Faced with this critical situation, the authorities have also resorted to militarization and have put military officers to manage most of the countries prisons, which is contrary to Article 37 of the Law on the National Penitentiary System. In addition, it has established detention centres in 3 military battalions where they have transferred reportedly dangerous inmates, such as gang leaders. Here too the militarization of the countries penitentiary service have risen numerous concerns as military training is not fit for purpose and could lead to an array of human rights violations.
6. Violations of the right to life of vulnerable groups
Human rights defenders, indigenous, peasant and Afro-descendant leaders involved in land disputes, LGBT activists, justice operators and journalists are targeted with violence and intimidation by state and criminal actors in retaliation for their work.
6.1 Human rights defenders
Human rights defenders are targets of attacks by those they have exposed for human rights violations and by sectors opposed to their causes. In light of the risks they face, a large number of human rights defenders have been granted precautionary measures by the IACHR. According to reports, since 2010 there has been: 22 murders, 2 disappearances and 15 kidnappings of human rights defenders7. Of the defenders that had benefitted from precautionary measures, 14 human rights defenders were killed8.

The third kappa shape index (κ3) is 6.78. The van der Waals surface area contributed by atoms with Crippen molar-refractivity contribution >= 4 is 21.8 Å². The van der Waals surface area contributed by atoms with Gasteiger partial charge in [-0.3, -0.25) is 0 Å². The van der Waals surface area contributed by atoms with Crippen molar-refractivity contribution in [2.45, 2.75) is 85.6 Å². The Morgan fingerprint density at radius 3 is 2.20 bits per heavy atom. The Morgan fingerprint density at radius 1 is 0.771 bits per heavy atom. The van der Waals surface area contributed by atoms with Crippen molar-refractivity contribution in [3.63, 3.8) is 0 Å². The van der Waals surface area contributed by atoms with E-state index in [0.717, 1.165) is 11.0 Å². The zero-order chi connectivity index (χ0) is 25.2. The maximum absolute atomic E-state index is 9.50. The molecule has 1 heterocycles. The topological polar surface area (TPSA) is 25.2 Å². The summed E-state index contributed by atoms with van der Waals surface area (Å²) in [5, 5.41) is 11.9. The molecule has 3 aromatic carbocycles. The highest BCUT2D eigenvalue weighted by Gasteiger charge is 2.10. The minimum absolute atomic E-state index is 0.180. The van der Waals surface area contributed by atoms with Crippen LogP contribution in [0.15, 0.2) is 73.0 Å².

Violence against human rights defenders is also underreported. Reports estimate that of the more than 109 cases of human and environmental rights defenders killed in Honduras between 2010 and 2015, only eight of these murders were publicly reported9.
On 3 March 2016, unidentified assailants broke into the home of world-renowned indigenous rights campaigner Berta Cáceres and murdered her, triggering national and international outrage. Berta was a Lenca indigenous woman who, for the past 20 years, had been defending the territory and rights of the Lenca people. She was beneficiary of precautionary measures by the IACHR. The Attorney’s General Office led an investigation into her death, which derived in the prosecution of an active Mayor of the Armed Forces, a former Lieutenant and former private security agent at the hydroelectric company DESA, against which Ms. Caceres had led a legal battle, and a high ranking employee at DESA, as perpetrators of the crime. Many fear, however, that the prosecutions may not lead to effective convictions in court or that the masterminds of the crime will not be identified and prosecuted.
6.2 Journalists and media workers